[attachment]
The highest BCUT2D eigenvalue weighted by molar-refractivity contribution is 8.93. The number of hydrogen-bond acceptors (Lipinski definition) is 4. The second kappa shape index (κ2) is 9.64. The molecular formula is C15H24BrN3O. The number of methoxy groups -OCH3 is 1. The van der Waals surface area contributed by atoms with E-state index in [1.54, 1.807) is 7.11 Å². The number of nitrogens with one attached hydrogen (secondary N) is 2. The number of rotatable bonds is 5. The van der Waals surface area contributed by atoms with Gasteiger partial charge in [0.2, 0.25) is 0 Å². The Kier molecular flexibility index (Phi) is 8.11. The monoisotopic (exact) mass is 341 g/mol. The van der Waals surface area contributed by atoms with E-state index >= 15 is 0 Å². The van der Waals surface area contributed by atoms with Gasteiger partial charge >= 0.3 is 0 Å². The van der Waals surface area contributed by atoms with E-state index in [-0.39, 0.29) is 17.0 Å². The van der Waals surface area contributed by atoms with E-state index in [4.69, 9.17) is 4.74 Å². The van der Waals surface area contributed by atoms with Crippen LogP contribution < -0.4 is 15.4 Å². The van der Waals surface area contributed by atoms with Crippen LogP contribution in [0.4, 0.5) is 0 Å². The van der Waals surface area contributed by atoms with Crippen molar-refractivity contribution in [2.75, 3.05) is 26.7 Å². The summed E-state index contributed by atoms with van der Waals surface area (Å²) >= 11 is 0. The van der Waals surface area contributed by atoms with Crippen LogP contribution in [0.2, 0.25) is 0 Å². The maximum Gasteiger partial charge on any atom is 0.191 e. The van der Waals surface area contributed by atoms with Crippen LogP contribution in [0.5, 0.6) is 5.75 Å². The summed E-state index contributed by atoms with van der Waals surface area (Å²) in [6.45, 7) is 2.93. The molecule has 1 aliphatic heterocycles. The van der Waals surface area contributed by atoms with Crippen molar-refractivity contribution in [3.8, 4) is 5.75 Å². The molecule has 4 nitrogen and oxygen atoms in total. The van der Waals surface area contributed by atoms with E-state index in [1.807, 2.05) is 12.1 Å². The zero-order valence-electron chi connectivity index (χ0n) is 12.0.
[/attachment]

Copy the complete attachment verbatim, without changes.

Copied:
The highest BCUT2D eigenvalue weighted by molar-refractivity contribution is 8.93. The number of hydrogen-bond acceptors (Lipinski definition) is 4. The second kappa shape index (κ2) is 9.64. The molecular formula is C15H24BrN3O. The number of methoxy groups -OCH3 is 1. The van der Waals surface area contributed by atoms with E-state index in [1.54, 1.807) is 7.11 Å². The number of nitrogens with one attached hydrogen (secondary N) is 2. The number of rotatable bonds is 5. The van der Waals surface area contributed by atoms with Gasteiger partial charge in [0.2, 0.25) is 0 Å². The Kier molecular flexibility index (Phi) is 8.11. The monoisotopic (exact) mass is 341 g/mol. The van der Waals surface area contributed by atoms with E-state index >= 15 is 0 Å². The van der Waals surface area contributed by atoms with Gasteiger partial charge >= 0.3 is 0 Å². The van der Waals surface area contributed by atoms with E-state index in [-0.39, 0.29) is 17.0 Å². The van der Waals surface area contributed by atoms with E-state index in [4.69, 9.17) is 4.74 Å². The van der Waals surface area contributed by atoms with Crippen LogP contribution < -0.4 is 15.4 Å². The van der Waals surface area contributed by atoms with Crippen LogP contribution in [0.4, 0.5) is 0 Å². The van der Waals surface area contributed by atoms with Crippen molar-refractivity contribution in [2.75, 3.05) is 26.7 Å². The summed E-state index contributed by atoms with van der Waals surface area (Å²) >= 11 is 0. The van der Waals surface area contributed by atoms with Crippen LogP contribution in [0.2, 0.25) is 0 Å². The maximum Gasteiger partial charge on any atom is 0.191 e. The van der Waals surface area contributed by atoms with Crippen LogP contribution in [0.5, 0.6) is 5.75 Å². The summed E-state index contributed by atoms with van der Waals surface area (Å²) in [6.45, 7) is 2.93. The molecule has 1 aliphatic heterocycles. The van der Waals surface area contributed by atoms with Crippen molar-refractivity contribution in [3.8, 4) is 5.75 Å². The molecule has 4 nitrogen and oxygen atoms in total. The van der Waals surface area contributed by atoms with E-state index in [1.807, 2.05) is 12.1 Å². The zero-order valence-electron chi connectivity index (χ0n) is 12.0.